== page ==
I had a call today from someone who owned a recruitment company who was looking at factoring and who admitted straight away that they had already been in touch with a high profile broker but was unsure whether they were independent or not.
It seems that the broker had effected introductions to three factoring companies which is a practice that I heartily disagree with but I can see the advantages to the broker as whichever company the prospect eventually picks the broker will get paid anyway so they always win.
The problem is that I struggle to see any advantages for the prospect though. With the best will in the world all of the factoring companies offer a similar product and they will all claim to offer a first class personal service but the poor prospect will be completely unaware that the service levels actually vary quite considerably between the best factoring company and the worst.
The prospect will end up meeting representatives from three factoring companies who will all tell them exactly the same thing and assuming that they all quote fairly similar rates the company will probably end up going with the factoring company who’s salesman they get on best with. That is probably the worst way to go about things bearing in mind that one of the market leaders has a reputation for it’s salesmen making promises that it’s operational staff won’t keep and consequently renege on.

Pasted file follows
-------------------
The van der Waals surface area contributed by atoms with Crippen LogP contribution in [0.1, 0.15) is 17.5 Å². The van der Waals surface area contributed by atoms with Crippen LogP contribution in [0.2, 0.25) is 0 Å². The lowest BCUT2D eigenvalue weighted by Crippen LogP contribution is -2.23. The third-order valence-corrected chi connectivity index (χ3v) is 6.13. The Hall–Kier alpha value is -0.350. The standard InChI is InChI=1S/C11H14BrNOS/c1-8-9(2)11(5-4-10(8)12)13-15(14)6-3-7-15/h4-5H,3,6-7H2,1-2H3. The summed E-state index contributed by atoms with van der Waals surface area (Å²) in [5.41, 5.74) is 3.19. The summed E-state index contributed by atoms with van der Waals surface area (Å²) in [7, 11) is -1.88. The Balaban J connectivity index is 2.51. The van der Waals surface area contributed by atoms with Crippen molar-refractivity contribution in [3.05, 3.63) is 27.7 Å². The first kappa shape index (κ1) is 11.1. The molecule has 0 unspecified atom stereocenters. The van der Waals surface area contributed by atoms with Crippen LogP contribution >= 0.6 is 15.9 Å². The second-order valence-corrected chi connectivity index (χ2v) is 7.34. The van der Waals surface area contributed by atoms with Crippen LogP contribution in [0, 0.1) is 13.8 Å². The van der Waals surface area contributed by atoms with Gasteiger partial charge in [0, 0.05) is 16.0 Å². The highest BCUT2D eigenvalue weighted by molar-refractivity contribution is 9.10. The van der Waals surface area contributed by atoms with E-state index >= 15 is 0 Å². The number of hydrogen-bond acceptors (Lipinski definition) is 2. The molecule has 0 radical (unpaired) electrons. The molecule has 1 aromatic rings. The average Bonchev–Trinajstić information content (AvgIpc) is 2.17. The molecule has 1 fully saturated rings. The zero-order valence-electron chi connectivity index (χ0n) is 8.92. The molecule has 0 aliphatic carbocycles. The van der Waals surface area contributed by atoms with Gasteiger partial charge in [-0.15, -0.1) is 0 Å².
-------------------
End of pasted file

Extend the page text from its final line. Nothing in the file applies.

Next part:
Leaving aside the question of whether certain brokers have vested interests in whom they introduce prospective customers to which is another question entirely, one has to wonder whether introducing prospects to three factoring companies adds any value to the proceedings at all as the poor old prospect may as well pick three factoring companies out of the telephone book at random and contact them directly.
I have done what I always do and that is to discuss the company and it’s requirements in detail and introduce them to the single factoring company that I felt suited their needs most of all.
Let’s see who wins out – the money making sausage machine or the old fashioned broker